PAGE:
”People should understand that we won’t do any work because the money has not accrued. What do we do? We borrow against it. The banks which we collect it from know that we will pay because the money (IGR) comes through them. So, we take a loan. But we don’t borrow to pay salaries; we don’t borrow for recurrent expenditure, we borrow for capital investments.

“I cannot go and tell the person who is waiting to take his child to the hospital and there is no hospital space; that they should ‘wait, I am waiting to collect money.’ If I give you the contract to build a hospital, I cannot tell you ‘take one naira today, I am waiting for two naira tomorrow.’ It is not a way to plan construction. You must gather your building materials and you must move men to the site. We borrow from the banks. When the monies come, the banks deduct them.”

”The borrowing you are even talking about, measure it against the assets. We took N275bn bond over eight years. The first thing we had to do was to repay the old bond of N15 billion because the Lagos State Government drew N15 billion out of the N25 billion bond. We had to repay that so that we could take the full benefit of what we were planning to do, which was going to be issued in series. And we did all these in public.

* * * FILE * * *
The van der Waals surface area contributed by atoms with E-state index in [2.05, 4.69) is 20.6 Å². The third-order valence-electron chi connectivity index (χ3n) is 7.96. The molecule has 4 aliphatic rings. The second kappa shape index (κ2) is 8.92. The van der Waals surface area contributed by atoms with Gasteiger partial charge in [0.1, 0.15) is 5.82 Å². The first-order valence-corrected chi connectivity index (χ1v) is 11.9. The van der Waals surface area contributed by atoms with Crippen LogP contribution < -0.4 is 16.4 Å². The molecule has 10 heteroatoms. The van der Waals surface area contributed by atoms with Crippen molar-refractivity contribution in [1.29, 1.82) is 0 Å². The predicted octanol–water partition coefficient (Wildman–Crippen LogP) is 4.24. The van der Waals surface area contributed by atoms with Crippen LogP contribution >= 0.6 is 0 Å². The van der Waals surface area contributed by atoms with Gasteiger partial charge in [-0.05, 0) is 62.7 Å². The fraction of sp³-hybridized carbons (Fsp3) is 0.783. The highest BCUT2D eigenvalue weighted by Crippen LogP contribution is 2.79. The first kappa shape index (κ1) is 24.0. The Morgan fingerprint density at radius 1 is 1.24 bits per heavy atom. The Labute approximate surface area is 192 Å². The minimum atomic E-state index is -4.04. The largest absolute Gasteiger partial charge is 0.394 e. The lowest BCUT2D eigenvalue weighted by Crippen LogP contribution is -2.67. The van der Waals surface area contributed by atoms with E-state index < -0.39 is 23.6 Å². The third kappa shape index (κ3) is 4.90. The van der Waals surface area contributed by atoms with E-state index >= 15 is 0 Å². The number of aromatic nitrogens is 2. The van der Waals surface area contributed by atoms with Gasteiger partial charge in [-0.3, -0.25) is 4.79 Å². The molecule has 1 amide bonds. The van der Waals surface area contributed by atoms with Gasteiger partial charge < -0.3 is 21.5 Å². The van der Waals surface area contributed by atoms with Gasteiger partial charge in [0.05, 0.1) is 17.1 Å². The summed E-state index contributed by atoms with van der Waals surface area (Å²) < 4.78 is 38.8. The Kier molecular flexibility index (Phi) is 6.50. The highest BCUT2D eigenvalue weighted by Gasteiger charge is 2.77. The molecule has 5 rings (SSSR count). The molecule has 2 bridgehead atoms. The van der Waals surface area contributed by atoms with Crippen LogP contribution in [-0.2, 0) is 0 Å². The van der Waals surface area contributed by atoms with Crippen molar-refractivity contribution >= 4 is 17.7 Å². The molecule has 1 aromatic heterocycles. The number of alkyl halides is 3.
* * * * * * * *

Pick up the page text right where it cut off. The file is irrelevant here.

Fashola went ahead to justify the spending “What did we use these monies to finance? We used them to finance infrastructure. As the monthly IGR is coming, we are returning 15 per cent of the IGR into a consolidated debt service account. We can’t touch it. Take out 15 per cent of N20bn. We have over a N100 billion in that account to pay the debts. Those who are saying we owe, the system for paying bond is secured. We just paid the second bond, which was the first that I took. We paid it last year. The next bond will be due in 2017 and it is about N60 billion or N70 billion but we have N100 billion in the account. In any event, we have over-secured our liabilities as far as the bonds are concerned. As far as the local short-term loans from banks are concerned, we were able to pay.

”If we don’t want a life of debt, then Lagosians must agree that we reduce our budget to what we earn. We have a budget of about N489 billion. Let us use our IGR as an example: N30 billion multiplied by 12 months is N360 billion. We are already in a hole of about N119bn. If Lagosians want us to reduce it, then will Lagosians agree to stop demanding more services? Certainly, no! Thus, this is the context. And when you look at the countries we aspire to be like: America owes $16 trillion – they owe the whole world – but they have the best space ships, aircraft and army, and they can decide what our military does with the debt they owe the world.